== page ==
By Tim Leeds
Members of the Havre AmeriCorps Montana Reads Program have just finished their third session of this year's tutoring Lincoln-McKinley students in reading skills.
Margaret Kucera, the program coordinator at Montana State University-Northern, said the program has been pretty successful. She said one example was a child who couldn't read at all or tell time when they began, but by the end of the sessions could both read and tell time.
Kucera said the first- through third-grade teachers involved, Ilene St. Marks, Kathy Sather, Erin Hamblock, Judy Ireland, Dusty Toth and Cindi Leeds, did pre- and post-assessments of the students and there was significant improvement in most of the students. Lincoln-McKinley Principal Karen Swenson was also involved in the planning and conducting of this year's program.
Participants in this year's program included Sabrina Stanger, Tiffany Lowder and Jane Linewand, who have completed their two-year terms of service, and Rebekah Fogel, Jason Boyd and Eric Boyd, who will return to the program next year. Kucera said they receive a monthly stipend while working in the program and qualify for the education award to help pay for student loans or for college expenses once their term is done.
Other Northern students volunteered their time to the program this year, including Tammy Lehman, Holly Johnstone, Hannah Nutting, Carrie Livesay, Samaria Kirby, Jackie Bergren, Heidi Hinckley and Alesha Chaney.
The group had three seven-week sessions at Lincoln-McKinley, working with children in first- second- and third-grade to bring them up to reading at their grade level by completion of the third-grade. The first session started last October, with the last session finishing up last week.
The sessions were held in the school library Mondays and Tuesdays, with each grade tutored in its own session. They also conducted a homework and study skills program at Lincoln-McKinley in addition to the Montana Reads program to help the students with their study skills and homework.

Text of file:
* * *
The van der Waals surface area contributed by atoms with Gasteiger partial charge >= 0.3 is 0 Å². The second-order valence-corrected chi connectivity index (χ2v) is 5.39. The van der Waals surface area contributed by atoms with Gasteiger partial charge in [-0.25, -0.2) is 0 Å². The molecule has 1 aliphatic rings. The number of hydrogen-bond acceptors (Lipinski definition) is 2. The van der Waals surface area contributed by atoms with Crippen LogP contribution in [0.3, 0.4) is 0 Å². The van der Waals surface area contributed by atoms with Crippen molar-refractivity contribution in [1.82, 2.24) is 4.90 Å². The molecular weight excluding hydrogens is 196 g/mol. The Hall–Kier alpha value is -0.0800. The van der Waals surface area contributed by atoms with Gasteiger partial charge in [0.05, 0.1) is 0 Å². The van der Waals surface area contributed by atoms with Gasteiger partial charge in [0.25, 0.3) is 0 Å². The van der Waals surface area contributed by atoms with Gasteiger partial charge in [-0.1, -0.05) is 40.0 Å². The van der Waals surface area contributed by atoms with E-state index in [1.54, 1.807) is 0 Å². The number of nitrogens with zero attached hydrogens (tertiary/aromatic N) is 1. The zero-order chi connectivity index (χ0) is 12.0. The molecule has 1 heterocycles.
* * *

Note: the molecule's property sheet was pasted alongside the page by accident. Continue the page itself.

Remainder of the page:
Kucera said this was the first year they went off campus with the program. She said they had done the tutoring on campus before. This way they are able to reach more of the students who need help with their reading and studying skills, she said.
"The truly needy," Kucera said.
They are in the process of writing some grants for the program right now, Kucera said. She said they want to start a family literacy program, to get all of the family involved in getting the kids to read.
The activities they do right now is under the umbrella of AmeriCorps, Kucera said. All of their money comes through that program.
AmeriCorps, a national service initiative signed into law by President William Clinton early in his term, is a service group modeled after the Peace Corps. It has the goal of addressing needs in education, public safety and human and environmental needs on the local level. Most of the work done by the organization is performed by university and community volunteers.
More than 175,000 volunteers had participated in AmeriCorps since it began in 1994. There are about 40,000 volunteers working in the program each year, with a record 50,000 in 2000, working on projects including education, community improvement and disaster relief.
President Bush has signed continued funding for the program into law this year. The organization has a membership drive underway to have a record 50,000 participants this year.
Kucera said AmeriCorps' goal is to put themselves out of business. She said, for example, with the Montana Reads program in Havre, they could eventually have organizations in the community partnering with the university to provide the service.
Kucera said anyone wanting more information about the program or to volunteer for it can call her at 265-3700, ext. 3168.
On the 'net: AmeriCorps: http://www.americorps.org